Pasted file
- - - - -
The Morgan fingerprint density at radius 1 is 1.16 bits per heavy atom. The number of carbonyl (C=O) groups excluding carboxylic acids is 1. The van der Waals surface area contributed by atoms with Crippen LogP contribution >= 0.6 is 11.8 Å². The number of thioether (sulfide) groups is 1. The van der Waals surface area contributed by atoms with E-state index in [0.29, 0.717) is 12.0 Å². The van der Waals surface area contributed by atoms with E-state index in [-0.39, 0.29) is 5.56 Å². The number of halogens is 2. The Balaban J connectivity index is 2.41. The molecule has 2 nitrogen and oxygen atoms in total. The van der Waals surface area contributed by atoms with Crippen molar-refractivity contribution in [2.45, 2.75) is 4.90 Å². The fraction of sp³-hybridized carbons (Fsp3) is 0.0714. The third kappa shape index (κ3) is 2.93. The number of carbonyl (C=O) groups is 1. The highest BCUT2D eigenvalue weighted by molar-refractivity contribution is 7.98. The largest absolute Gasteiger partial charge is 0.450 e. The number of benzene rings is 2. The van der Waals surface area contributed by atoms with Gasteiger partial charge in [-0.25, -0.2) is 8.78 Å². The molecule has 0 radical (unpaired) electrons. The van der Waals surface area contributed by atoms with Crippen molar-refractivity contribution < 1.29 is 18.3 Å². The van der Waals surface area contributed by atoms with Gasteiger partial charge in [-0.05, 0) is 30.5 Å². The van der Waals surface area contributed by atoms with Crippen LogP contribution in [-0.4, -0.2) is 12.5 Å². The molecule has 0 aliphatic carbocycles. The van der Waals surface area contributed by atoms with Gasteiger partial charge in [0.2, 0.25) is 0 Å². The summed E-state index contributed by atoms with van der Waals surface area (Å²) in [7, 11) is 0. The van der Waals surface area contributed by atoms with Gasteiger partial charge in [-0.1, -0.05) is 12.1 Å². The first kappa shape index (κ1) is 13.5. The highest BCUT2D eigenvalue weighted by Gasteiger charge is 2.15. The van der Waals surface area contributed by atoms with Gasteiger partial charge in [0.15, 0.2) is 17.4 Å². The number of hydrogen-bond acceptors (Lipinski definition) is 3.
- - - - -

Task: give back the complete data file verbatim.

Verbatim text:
The Morgan fingerprint density at radius 1 is 1.16 bits per heavy atom. The number of carbonyl (C=O) groups excluding carboxylic acids is 1. The van der Waals surface area contributed by atoms with Crippen LogP contribution >= 0.6 is 11.8 Å². The number of thioether (sulfide) groups is 1. The van der Waals surface area contributed by atoms with E-state index in [0.29, 0.717) is 12.0 Å². The van der Waals surface area contributed by atoms with E-state index in [-0.39, 0.29) is 5.56 Å². The number of halogens is 2. The Balaban J connectivity index is 2.41. The molecule has 2 nitrogen and oxygen atoms in total. The van der Waals surface area contributed by atoms with Crippen molar-refractivity contribution in [2.45, 2.75) is 4.90 Å². The fraction of sp³-hybridized carbons (Fsp3) is 0.0714. The third kappa shape index (κ3) is 2.93. The number of carbonyl (C=O) groups is 1. The highest BCUT2D eigenvalue weighted by molar-refractivity contribution is 7.98. The largest absolute Gasteiger partial charge is 0.450 e. The number of benzene rings is 2. The van der Waals surface area contributed by atoms with Gasteiger partial charge in [-0.25, -0.2) is 8.78 Å². The molecule has 0 radical (unpaired) electrons. The van der Waals surface area contributed by atoms with Crippen molar-refractivity contribution < 1.29 is 18.3 Å². The van der Waals surface area contributed by atoms with Gasteiger partial charge in [-0.05, 0) is 30.5 Å². The van der Waals surface area contributed by atoms with Crippen LogP contribution in [-0.4, -0.2) is 12.5 Å². The molecule has 0 aliphatic carbocycles. The van der Waals surface area contributed by atoms with Gasteiger partial charge in [0.2, 0.25) is 0 Å². The summed E-state index contributed by atoms with van der Waals surface area (Å²) in [7, 11) is 0. The van der Waals surface area contributed by atoms with Gasteiger partial charge in [-0.1, -0.05) is 12.1 Å². The first kappa shape index (κ1) is 13.5. The highest BCUT2D eigenvalue weighted by Gasteiger charge is 2.15. The van der Waals surface area contributed by atoms with Gasteiger partial charge in [0.15, 0.2) is 17.4 Å². The number of hydrogen-bond acceptors (Lipinski definition) is 3.